See also: SlingBox: television networks’ friend or foe?

For readers who aren’t familiar with the SlingBox, it enables you to stream (or ‘sling’) content from your TV signal (cable box, digital tuner or PVR) over a home network or the Internet for remote viewing on a PC, mobile phone or the company’s own SlingCatcher set-top box.

iPhone remote control app for VLC Media Player

VLC Remote, as the name suggests, is another remote control app for the iPhone and iPod touch, this time for the wildly popular VLC Media Player (Windows, Mac and Linux). It comes in both free and paid-for versions, available through the App Store, with the former offering basic remote features such as play, pause and skip, while the latter, costing 99 cents, adds play list access and the ability to browse your computer’s hard drive for any compatible media. Check out Life Hacker’s excellent guide for more details.

See also: Sonos delivers touchscreen controller via iPhone

Video: Livestation demos live Internet TV on iPhone and iPod touch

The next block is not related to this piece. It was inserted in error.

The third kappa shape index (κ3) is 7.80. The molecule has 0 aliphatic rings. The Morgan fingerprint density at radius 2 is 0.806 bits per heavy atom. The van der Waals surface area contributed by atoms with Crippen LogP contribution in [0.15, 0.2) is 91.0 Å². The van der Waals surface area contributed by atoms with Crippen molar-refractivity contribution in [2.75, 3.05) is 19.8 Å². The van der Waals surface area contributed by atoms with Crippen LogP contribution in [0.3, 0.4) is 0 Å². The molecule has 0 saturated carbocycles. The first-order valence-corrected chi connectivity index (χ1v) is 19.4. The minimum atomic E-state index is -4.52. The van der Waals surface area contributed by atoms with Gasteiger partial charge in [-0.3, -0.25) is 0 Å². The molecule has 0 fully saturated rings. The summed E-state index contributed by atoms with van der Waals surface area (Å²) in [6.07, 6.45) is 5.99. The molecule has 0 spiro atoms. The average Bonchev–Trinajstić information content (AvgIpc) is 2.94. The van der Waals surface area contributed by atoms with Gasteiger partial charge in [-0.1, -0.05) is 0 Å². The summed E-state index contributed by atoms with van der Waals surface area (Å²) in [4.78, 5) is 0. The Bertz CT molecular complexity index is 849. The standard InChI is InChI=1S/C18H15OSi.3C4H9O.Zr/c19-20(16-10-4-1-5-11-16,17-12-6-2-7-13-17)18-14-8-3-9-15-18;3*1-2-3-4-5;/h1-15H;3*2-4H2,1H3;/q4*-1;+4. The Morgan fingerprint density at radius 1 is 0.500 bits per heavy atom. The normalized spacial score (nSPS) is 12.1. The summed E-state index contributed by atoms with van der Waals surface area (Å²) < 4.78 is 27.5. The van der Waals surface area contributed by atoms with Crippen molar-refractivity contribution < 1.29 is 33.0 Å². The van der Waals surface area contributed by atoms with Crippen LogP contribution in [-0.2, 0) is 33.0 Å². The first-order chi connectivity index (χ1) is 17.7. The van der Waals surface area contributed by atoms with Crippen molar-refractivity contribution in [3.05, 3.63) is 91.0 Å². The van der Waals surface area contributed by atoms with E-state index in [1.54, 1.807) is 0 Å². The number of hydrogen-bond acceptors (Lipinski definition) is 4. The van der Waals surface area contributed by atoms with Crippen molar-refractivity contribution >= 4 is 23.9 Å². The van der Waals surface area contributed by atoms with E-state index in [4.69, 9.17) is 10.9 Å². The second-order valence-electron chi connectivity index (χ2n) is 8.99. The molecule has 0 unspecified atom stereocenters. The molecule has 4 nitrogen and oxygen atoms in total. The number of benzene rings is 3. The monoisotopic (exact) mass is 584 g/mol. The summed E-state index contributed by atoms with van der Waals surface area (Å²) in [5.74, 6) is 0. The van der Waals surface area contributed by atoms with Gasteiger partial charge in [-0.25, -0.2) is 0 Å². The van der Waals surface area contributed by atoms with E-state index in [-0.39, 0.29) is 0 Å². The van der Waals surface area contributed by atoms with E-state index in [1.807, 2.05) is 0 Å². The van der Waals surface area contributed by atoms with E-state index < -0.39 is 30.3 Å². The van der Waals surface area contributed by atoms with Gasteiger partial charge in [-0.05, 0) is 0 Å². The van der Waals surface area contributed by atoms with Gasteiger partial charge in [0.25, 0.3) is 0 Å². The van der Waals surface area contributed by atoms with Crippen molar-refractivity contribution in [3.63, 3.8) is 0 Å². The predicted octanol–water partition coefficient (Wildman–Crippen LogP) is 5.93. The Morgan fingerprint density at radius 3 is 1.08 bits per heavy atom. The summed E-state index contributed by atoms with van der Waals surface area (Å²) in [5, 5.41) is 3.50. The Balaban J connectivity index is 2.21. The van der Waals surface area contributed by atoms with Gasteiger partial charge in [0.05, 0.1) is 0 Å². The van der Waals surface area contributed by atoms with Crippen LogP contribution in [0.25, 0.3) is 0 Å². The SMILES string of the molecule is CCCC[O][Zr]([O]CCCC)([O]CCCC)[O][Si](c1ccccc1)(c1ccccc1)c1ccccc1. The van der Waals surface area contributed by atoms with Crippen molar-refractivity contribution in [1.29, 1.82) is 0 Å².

Livestation is currently in talks with Apple to bring a version of its Internet TV application to the iPhone and iPod Touch. A working prototype already exists (see video below) that delivers Livestation’s channel lineup of live television news stations on Apple’s device, although this is likely to be supported over WiFi only. “We’re not planning to have this available on 3G, simply because operators would not be too happy with people using this on a 3G connection”, says Livestation CEO Matteo Berlucchi. It’s also unclear when Livestation on iPhone and iPod touch will be made publicly available, although the company is delivering a live demonstration of the app on a dedicated Livestation channel tomorrow at 5pm GMT, including an interactive Q&A session with Berlucchi.

Video demo after the jump…